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The Growth Hormone Stimulation Blood Test

written by: DulceCorazon•edited by: Diana Cooper•updated: 7/27/2010

Growth hormone stimulation blood tests are usually performed on patients with pituitary problems. Results can frequently detect deficiency of growth hormone in children and panhypopituitarism in adults.

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    Growth hormone stimulation blood tests have several names such as Arginine Test, Insulin tolerance test, and Human growth hormone provocation test. They assess the capacity of the pituitary gland to release growth hormone. Because baseline levels of growth hormones are affected by many factors, growth hormone stimulation blood tests are also performed to determine responsiveness of the body to substances that normally stimulate growth hormone secretion such as Arginine and Levo-dopa. Insulin may be used to induce low blood sugar levels, which in turn stimulates growth hormone production. It has been found that blood sugar levels less than 50 mg/dL cause growth hormone levels to rise 10 times or more in normal individuals.

    What are the Indications for the Test?

    Growth hormone stimulation blood tests are generally ordered by physicians for individuals who have low or undetectable growth hormone levels, individuals with growth hormone deficiency, and for those who have panhypopituitarism, evidenced by having no increase after administration of a stimulant. It is also done to confirm the diagnosis of acromegaly as was indicated by reduced growth hormone output after Levo-dopa is administered as a stimulant.

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    What are the Preparations prior to the Test?

    The following must be done prior to the growth hormone stimulation blood test to ensure that accurate results are gathered.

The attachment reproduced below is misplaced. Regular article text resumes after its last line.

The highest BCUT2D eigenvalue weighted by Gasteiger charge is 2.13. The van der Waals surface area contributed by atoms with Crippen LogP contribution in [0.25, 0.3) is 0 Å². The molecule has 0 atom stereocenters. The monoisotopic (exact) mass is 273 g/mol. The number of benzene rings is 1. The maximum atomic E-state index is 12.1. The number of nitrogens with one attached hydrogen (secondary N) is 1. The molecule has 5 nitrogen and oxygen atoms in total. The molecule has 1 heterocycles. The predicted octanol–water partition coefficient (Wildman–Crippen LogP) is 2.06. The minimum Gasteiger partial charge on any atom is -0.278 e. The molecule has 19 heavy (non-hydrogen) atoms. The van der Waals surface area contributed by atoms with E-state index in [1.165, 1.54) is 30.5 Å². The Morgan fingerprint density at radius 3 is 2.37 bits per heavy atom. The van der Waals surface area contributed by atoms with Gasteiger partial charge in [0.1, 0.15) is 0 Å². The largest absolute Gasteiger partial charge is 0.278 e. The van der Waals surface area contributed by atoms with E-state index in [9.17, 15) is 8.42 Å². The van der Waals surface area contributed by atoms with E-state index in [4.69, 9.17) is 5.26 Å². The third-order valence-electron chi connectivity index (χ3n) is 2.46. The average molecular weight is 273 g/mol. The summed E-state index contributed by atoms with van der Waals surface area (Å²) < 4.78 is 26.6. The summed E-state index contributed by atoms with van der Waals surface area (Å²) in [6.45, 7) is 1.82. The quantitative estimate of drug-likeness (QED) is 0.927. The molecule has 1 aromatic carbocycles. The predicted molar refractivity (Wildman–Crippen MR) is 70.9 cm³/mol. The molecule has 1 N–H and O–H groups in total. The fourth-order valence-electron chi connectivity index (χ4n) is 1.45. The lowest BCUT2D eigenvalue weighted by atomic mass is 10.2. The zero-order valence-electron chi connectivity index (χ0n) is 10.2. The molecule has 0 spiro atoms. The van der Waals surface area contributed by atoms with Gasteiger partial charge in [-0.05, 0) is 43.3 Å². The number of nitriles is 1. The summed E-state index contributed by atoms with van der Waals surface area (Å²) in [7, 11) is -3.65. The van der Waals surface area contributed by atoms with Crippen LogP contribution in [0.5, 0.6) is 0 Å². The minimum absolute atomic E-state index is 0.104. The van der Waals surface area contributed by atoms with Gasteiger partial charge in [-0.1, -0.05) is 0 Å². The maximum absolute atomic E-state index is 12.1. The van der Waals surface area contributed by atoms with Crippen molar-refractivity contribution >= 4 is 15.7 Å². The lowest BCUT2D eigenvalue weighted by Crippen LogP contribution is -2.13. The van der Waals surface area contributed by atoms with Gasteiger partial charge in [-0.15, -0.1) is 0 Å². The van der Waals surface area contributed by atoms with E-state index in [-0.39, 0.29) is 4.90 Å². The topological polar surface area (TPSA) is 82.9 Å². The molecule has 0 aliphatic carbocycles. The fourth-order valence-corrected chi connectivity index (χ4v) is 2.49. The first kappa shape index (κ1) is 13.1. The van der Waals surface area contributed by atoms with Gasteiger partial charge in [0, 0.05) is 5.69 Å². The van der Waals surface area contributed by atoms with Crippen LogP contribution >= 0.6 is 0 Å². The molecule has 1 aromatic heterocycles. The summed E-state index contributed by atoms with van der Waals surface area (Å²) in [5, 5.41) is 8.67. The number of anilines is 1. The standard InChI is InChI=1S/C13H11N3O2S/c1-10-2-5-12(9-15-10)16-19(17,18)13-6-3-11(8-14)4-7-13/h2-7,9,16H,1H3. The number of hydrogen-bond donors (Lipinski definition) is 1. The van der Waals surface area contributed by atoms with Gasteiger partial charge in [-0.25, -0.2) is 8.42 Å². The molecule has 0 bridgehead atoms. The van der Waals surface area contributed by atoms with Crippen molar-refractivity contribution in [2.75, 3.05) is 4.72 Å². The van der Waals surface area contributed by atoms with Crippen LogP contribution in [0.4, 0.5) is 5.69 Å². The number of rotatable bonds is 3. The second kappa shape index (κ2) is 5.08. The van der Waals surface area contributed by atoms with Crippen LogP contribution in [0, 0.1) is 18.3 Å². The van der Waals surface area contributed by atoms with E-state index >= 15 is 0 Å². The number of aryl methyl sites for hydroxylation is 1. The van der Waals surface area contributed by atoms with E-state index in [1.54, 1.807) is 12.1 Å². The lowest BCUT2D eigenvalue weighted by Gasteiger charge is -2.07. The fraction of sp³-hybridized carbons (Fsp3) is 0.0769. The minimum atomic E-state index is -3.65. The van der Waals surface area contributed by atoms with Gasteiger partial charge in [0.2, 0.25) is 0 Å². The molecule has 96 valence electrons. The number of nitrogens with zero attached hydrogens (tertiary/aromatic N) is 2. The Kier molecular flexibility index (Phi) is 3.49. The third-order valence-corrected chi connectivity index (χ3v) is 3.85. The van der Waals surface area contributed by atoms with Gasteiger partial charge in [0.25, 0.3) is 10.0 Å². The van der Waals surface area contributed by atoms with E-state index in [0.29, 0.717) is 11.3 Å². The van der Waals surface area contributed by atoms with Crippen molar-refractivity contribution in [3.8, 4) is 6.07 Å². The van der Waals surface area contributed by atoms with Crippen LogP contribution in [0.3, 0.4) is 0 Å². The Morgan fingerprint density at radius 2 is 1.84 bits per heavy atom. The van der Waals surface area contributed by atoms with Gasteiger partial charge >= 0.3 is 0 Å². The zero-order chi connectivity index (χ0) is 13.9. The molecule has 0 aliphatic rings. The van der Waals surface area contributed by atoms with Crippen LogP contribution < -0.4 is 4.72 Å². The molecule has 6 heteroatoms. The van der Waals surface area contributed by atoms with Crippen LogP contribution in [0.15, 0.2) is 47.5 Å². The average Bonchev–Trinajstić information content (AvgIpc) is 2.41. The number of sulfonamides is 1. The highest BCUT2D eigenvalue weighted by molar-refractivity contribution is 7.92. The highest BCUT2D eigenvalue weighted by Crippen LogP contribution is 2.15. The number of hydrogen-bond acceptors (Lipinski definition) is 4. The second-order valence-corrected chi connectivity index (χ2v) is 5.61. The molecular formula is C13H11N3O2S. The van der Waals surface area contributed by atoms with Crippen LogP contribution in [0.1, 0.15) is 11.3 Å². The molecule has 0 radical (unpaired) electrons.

• The patient should be weighed on the day of the test because dosage of the stimulant is based on the weight of the client.
    • He is advised to fast from food and should avoid strenuous exercise for twelve hours before the sample is taken.
    • He is also recommended to have bed rest for one and a half hours before the test is done.
    • This must be strictly followed as these factors may affect the outcome of the test.
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    How is the Test Done?

    • Blood will be taken five times during the test procedure.
    • After cleaning the puncture site in the arm vein, an intermittent venous access device is inserted at around six to eight in the morning and a blood sample is obtained. This device allows taking of the next four blood samples without puncturing the skin again.
    • A 30-minute infusion of arginine is then done, followed by venous administration of a growth hormone releasing hormone (GHRH).
    • At intervals of 30 minutes each, four more blood samples are taken.
    • Depending on the physician, the test can be done with the arginine infusion alone or with the GHRH administration alone.
    • Arginine infusion can be risky in patients with kidney or liver problems. It is often important to inform the physician about these conditions.
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    What Does the Test Result Mean?

    Normal values of this test are above 10 ng/mL. Indeterminate values fall between 5 to 9 ng/mL, and abnormal values are below 5 ng/mL.

    Test results showing below 5 ng/mL indicate that the test did not increase the growth hormone levels in the blood. This can mean that there is a low amount of human growth hormone stored in the anterior pituitary gland. In children it is frequently associated with growth hormone deficiency in children. And in adults it is often related to panhypopituitarism.

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